Despite increasing demand, arms sales have been hampered by production problems

Revenues for the world’s top arms suppliers fell in 2022 as production problems prevented companies from meeting rising demand, boosted in particular by the war in Ukraine, according to Sipri researchers.

According to a new report from the Stockholm International Peace Research Institute (Sipri), sales of arms and military services from the world’s 100 largest defense companies reached $597 billion ($549 billion) in 2022, a decline of 3.5% in comparison corresponds to 2021.

At the same time, geopolitical tensions and the Russian invasion of Ukraine have only fueled global demand for weapons and military equipment.

In this context, the decline in sales is “unexpected,” comments Diego Lopes da Silva, researcher at Sipri, to AFP.

“What this decline actually shows is the gap between a demand shock such as that caused by the war in Ukraine and the ability of companies to increase production to respond to it,” explains Mr. Lopes da Silva.

According to the research institute, this situation is largely explained by declining revenues of major arms manufacturers in the United States, where they faced “supply chain issues and labor shortages” due to the Covid-19 pandemic.

The United States alone saw a 7.9% decline in arms sales in 2022, but still accounted for 51% of global arms revenue in the same year, with 42 US companies ranking in the top 100.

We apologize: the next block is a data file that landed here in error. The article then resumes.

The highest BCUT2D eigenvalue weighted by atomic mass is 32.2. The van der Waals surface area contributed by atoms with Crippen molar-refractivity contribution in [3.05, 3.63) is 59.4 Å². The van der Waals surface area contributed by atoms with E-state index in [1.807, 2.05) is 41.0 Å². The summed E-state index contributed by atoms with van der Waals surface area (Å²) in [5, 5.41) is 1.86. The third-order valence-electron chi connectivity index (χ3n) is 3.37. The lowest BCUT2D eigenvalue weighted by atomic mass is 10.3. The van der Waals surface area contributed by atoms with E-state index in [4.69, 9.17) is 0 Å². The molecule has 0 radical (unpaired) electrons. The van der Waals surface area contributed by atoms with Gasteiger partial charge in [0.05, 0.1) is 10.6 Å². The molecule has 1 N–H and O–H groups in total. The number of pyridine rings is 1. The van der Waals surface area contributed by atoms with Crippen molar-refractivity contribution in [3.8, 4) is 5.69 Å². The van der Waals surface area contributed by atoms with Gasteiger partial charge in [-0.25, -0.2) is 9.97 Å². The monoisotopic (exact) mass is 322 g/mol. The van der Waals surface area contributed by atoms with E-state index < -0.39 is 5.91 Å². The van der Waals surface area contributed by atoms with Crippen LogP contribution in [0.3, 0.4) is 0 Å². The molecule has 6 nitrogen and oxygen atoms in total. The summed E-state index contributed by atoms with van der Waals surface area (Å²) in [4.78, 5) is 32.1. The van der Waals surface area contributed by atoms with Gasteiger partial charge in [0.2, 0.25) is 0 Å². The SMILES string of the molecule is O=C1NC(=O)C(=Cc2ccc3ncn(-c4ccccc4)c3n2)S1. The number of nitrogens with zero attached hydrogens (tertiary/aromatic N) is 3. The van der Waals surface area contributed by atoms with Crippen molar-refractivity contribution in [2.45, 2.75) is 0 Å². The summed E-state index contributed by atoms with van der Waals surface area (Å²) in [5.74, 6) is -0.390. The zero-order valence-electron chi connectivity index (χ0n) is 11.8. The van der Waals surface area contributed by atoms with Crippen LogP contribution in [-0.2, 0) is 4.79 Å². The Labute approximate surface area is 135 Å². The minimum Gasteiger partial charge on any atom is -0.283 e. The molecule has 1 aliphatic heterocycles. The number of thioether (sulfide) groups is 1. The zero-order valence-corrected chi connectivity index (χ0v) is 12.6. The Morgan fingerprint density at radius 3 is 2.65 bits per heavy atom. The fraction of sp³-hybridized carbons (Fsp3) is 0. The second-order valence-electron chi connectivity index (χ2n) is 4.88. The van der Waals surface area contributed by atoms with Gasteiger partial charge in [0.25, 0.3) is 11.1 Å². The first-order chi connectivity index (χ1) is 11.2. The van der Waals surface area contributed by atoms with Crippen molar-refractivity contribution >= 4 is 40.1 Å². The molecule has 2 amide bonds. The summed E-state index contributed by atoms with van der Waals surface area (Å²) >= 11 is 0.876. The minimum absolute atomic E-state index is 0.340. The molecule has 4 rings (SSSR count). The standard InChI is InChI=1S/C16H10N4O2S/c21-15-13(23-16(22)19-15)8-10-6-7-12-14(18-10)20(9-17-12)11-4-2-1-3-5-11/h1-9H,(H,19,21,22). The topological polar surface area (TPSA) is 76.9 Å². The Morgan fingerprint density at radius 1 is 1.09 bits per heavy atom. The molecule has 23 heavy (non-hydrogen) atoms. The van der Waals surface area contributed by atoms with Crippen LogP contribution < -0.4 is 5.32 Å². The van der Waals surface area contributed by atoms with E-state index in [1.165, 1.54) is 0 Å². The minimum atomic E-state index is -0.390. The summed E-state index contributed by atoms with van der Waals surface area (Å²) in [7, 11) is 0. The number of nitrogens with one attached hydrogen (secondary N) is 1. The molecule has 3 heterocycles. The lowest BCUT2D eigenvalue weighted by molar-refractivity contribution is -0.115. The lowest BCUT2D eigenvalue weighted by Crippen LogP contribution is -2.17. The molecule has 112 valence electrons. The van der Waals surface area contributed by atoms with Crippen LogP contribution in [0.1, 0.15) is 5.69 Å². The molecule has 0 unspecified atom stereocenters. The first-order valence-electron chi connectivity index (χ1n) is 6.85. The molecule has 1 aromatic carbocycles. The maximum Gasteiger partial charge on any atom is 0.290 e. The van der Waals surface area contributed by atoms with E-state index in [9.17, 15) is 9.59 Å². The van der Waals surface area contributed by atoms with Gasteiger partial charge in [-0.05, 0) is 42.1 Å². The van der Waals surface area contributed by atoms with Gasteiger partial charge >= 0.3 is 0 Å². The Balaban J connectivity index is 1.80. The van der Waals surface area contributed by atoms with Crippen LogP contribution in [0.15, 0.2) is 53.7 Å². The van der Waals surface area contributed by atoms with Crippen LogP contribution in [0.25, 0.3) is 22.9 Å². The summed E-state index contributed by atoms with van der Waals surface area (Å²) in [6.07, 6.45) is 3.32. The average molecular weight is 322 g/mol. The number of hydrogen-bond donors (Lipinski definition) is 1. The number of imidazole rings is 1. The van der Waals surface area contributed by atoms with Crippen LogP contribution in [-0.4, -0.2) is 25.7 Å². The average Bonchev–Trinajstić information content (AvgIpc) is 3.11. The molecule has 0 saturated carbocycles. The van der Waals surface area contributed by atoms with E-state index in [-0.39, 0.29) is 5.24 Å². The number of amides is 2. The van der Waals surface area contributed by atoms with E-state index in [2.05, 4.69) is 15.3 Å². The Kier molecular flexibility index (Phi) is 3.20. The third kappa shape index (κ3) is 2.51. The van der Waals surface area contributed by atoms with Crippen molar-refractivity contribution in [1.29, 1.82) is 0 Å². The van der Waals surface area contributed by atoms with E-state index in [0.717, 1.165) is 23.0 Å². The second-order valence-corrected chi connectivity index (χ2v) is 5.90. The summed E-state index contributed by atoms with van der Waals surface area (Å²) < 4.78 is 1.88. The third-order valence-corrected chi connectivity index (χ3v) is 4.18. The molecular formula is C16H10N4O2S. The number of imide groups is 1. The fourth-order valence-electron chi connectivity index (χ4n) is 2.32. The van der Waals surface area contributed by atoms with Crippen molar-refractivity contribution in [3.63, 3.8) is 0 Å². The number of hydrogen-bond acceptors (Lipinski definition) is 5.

U.S. arms suppliers are particularly vulnerable to disruptions in supply chains because the weapons systems they produce are often more complex than those found elsewhere.

“As a result, the supply chain is more complex and has more stages, which makes it more vulnerable,” analyzes Diego Lopes da Silva.

Russian arms manufacturers’ revenue also fell significantly by 12% to $20.8 billion, the report shows.

This decline is partly due to the sanctions imposed against Russia, but could also be due to delays in payments by the Russian state, the researcher notes.

In addition, the transparency of weapons manufacturers in Russia has decreased and only two Russian companies were included in the top 100 “due to a lack of available data,” notes Sipri.

Elsewhere in the world

In other regions of the world where the military equipment produced is less complex, manufacturers have been able to meet demand, such as the Middle East and Asia-Pacific.

The increase was strongest in the Middle East, with growth of 11% to $17.9 billion.

A boon for Turkish companies in particular: Baykar, which makes drones widely used in Ukraine, reported a 94% increase in sales.

Total sales of arms suppliers from Asia and Oceania rose 3.1% to $134 billion in 2022.

China, one of the world’s largest arms exporters, reported a 2.7 percent increase in total revenue from its eight ranked defense companies to $108 billion.

Looking ahead, Mr Lopes da Silva sees no signs of demand slowing down.

“Companies’ order intake and backlog are increasing significantly,” he told AFP.

Additionally, many European countries have committed to increasing their military spending in light of Russia’s invasion of Ukraine, with some targets extending to 2030.

“This demand will continue for many years to come. We therefore assume that military spending will continue to rise and with it arms revenue, the researcher predicts.


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